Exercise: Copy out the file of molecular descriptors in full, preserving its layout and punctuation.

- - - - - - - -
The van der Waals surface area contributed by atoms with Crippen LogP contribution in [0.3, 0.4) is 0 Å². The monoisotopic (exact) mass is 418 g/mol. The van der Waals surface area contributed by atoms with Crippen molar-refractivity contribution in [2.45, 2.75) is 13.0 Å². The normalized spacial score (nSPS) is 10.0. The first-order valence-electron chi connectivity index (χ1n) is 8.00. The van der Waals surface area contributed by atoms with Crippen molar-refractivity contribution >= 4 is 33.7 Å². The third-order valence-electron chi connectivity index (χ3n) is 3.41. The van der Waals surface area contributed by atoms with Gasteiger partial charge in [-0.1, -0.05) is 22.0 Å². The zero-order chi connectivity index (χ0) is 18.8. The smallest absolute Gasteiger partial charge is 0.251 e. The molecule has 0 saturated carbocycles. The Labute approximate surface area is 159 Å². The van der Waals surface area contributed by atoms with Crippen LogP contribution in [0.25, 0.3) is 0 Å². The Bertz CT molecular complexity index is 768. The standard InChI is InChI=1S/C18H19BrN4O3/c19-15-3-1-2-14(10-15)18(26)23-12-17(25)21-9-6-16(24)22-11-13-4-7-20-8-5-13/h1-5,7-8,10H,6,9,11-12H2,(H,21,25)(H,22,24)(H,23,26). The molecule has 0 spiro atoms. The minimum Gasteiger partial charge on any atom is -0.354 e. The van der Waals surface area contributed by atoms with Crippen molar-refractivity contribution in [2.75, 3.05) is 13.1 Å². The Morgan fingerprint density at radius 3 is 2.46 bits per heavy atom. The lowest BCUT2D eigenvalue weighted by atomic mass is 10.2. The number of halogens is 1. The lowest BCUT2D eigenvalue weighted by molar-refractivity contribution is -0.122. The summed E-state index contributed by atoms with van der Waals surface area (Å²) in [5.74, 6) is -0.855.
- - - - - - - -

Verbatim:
The van der Waals surface area contributed by atoms with Crippen LogP contribution in [0.3, 0.4) is 0 Å². The monoisotopic (exact) mass is 418 g/mol. The van der Waals surface area contributed by atoms with Crippen molar-refractivity contribution in [2.45, 2.75) is 13.0 Å². The normalized spacial score (nSPS) is 10.0. The first-order valence-electron chi connectivity index (χ1n) is 8.00. The van der Waals surface area contributed by atoms with Crippen molar-refractivity contribution >= 4 is 33.7 Å². The third-order valence-electron chi connectivity index (χ3n) is 3.41. The van der Waals surface area contributed by atoms with Gasteiger partial charge in [-0.1, -0.05) is 22.0 Å². The zero-order chi connectivity index (χ0) is 18.8. The smallest absolute Gasteiger partial charge is 0.251 e. The molecule has 0 saturated carbocycles. The Labute approximate surface area is 159 Å². The van der Waals surface area contributed by atoms with Crippen LogP contribution in [0.25, 0.3) is 0 Å². The Bertz CT molecular complexity index is 768. The standard InChI is InChI=1S/C18H19BrN4O3/c19-15-3-1-2-14(10-15)18(26)23-12-17(25)21-9-6-16(24)22-11-13-4-7-20-8-5-13/h1-5,7-8,10H,6,9,11-12H2,(H,21,25)(H,22,24)(H,23,26). The molecule has 0 spiro atoms. The minimum Gasteiger partial charge on any atom is -0.354 e. The van der Waals surface area contributed by atoms with Crippen molar-refractivity contribution in [2.75, 3.05) is 13.1 Å². The Morgan fingerprint density at radius 3 is 2.46 bits per heavy atom. The lowest BCUT2D eigenvalue weighted by atomic mass is 10.2. The number of halogens is 1. The lowest BCUT2D eigenvalue weighted by molar-refractivity contribution is -0.122. The summed E-state index contributed by atoms with van der Waals surface area (Å²) in [5.74, 6) is -0.855.